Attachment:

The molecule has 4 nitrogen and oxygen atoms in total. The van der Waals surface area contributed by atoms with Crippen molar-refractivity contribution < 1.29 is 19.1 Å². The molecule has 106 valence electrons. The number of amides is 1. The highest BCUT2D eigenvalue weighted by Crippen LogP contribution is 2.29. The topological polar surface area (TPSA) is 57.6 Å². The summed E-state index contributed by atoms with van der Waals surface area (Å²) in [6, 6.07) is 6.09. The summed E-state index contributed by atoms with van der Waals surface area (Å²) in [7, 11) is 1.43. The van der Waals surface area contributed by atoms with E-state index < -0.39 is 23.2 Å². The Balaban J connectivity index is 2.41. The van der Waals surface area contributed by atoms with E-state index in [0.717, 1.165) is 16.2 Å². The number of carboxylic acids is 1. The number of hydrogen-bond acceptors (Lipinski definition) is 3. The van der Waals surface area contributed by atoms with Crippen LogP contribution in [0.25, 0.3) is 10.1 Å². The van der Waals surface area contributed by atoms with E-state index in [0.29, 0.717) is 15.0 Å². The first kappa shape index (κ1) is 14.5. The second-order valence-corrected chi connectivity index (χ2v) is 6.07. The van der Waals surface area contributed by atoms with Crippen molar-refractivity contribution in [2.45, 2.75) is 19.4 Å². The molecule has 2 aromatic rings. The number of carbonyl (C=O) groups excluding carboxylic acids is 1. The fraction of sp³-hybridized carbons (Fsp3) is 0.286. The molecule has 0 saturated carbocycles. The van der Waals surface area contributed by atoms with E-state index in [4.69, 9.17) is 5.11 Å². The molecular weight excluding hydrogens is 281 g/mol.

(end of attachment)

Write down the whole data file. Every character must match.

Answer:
The molecule has 4 nitrogen and oxygen atoms in total. The van der Waals surface area contributed by atoms with Crippen molar-refractivity contribution < 1.29 is 19.1 Å². The molecule has 106 valence electrons. The number of amides is 1. The highest BCUT2D eigenvalue weighted by Crippen LogP contribution is 2.29. The topological polar surface area (TPSA) is 57.6 Å². The summed E-state index contributed by atoms with van der Waals surface area (Å²) in [6, 6.07) is 6.09. The summed E-state index contributed by atoms with van der Waals surface area (Å²) in [7, 11) is 1.43. The van der Waals surface area contributed by atoms with E-state index < -0.39 is 23.2 Å². The Balaban J connectivity index is 2.41. The van der Waals surface area contributed by atoms with E-state index in [0.717, 1.165) is 16.2 Å². The number of carboxylic acids is 1. The number of hydrogen-bond acceptors (Lipinski definition) is 3. The van der Waals surface area contributed by atoms with Crippen LogP contribution in [0.25, 0.3) is 10.1 Å². The van der Waals surface area contributed by atoms with E-state index in [0.29, 0.717) is 15.0 Å². The first kappa shape index (κ1) is 14.5. The second-order valence-corrected chi connectivity index (χ2v) is 6.07. The van der Waals surface area contributed by atoms with Crippen molar-refractivity contribution in [2.45, 2.75) is 19.4 Å². The molecule has 2 aromatic rings. The number of carbonyl (C=O) groups excluding carboxylic acids is 1. The fraction of sp³-hybridized carbons (Fsp3) is 0.286. The molecule has 0 saturated carbocycles. The van der Waals surface area contributed by atoms with E-state index in [4.69, 9.17) is 5.11 Å². The molecular weight excluding hydrogens is 281 g/mol.